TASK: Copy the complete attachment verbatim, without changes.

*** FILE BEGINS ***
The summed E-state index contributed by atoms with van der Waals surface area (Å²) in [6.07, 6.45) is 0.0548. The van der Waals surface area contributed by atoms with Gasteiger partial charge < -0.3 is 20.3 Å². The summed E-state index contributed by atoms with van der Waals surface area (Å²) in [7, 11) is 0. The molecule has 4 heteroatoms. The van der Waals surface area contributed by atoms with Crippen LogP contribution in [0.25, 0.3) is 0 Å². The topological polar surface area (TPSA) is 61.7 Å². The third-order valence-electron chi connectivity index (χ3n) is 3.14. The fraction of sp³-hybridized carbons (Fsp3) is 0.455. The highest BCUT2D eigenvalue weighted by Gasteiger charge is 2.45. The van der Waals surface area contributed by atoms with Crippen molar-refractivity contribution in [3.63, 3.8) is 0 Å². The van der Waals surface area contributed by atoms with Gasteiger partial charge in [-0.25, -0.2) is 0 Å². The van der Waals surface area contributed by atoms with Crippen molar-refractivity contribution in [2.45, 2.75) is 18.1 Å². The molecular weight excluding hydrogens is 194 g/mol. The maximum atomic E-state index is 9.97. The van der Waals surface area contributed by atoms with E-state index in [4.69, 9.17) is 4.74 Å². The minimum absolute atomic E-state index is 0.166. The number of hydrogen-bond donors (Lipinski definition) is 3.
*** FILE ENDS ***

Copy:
The summed E-state index contributed by atoms with van der Waals surface area (Å²) in [6.07, 6.45) is 0.0548. The van der Waals surface area contributed by atoms with Gasteiger partial charge < -0.3 is 20.3 Å². The summed E-state index contributed by atoms with van der Waals surface area (Å²) in [7, 11) is 0. The molecule has 4 heteroatoms. The van der Waals surface area contributed by atoms with Crippen LogP contribution in [0.25, 0.3) is 0 Å². The topological polar surface area (TPSA) is 61.7 Å². The third-order valence-electron chi connectivity index (χ3n) is 3.14. The fraction of sp³-hybridized carbons (Fsp3) is 0.455. The highest BCUT2D eigenvalue weighted by Gasteiger charge is 2.45. The van der Waals surface area contributed by atoms with Crippen molar-refractivity contribution in [3.63, 3.8) is 0 Å². The van der Waals surface area contributed by atoms with Gasteiger partial charge in [-0.25, -0.2) is 0 Å². The van der Waals surface area contributed by atoms with Crippen molar-refractivity contribution in [2.45, 2.75) is 18.1 Å². The molecular weight excluding hydrogens is 194 g/mol. The maximum atomic E-state index is 9.97. The van der Waals surface area contributed by atoms with E-state index in [4.69, 9.17) is 4.74 Å². The minimum absolute atomic E-state index is 0.166. The number of hydrogen-bond donors (Lipinski definition) is 3.